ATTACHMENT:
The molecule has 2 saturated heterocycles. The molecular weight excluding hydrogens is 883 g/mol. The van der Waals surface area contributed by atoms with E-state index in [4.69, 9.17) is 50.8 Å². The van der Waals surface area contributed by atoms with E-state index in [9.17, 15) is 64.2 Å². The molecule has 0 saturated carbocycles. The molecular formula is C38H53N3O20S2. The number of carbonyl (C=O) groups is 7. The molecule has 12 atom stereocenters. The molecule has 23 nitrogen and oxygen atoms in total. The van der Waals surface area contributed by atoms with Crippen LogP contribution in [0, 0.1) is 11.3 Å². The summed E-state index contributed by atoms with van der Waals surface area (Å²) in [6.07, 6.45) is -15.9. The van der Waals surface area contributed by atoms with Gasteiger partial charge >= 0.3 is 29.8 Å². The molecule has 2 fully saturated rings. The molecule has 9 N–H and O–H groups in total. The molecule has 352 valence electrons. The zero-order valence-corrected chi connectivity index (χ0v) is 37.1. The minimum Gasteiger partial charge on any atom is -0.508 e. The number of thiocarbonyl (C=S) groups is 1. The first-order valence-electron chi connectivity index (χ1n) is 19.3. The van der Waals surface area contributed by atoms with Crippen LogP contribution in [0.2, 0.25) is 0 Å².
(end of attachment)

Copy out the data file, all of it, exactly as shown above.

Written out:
The molecule has 2 saturated heterocycles. The molecular weight excluding hydrogens is 883 g/mol. The van der Waals surface area contributed by atoms with E-state index in [4.69, 9.17) is 50.8 Å². The van der Waals surface area contributed by atoms with E-state index in [9.17, 15) is 64.2 Å². The molecule has 0 saturated carbocycles. The molecular formula is C38H53N3O20S2. The number of carbonyl (C=O) groups is 7. The molecule has 12 atom stereocenters. The molecule has 23 nitrogen and oxygen atoms in total. The van der Waals surface area contributed by atoms with Crippen LogP contribution in [0, 0.1) is 11.3 Å². The summed E-state index contributed by atoms with van der Waals surface area (Å²) in [6.07, 6.45) is -15.9. The van der Waals surface area contributed by atoms with Gasteiger partial charge >= 0.3 is 29.8 Å². The molecule has 2 fully saturated rings. The molecule has 9 N–H and O–H groups in total. The molecule has 352 valence electrons. The zero-order valence-corrected chi connectivity index (χ0v) is 37.1. The minimum Gasteiger partial charge on any atom is -0.508 e. The number of thiocarbonyl (C=S) groups is 1. The first-order valence-electron chi connectivity index (χ1n) is 19.3. The van der Waals surface area contributed by atoms with Crippen LogP contribution in [0.2, 0.25) is 0 Å².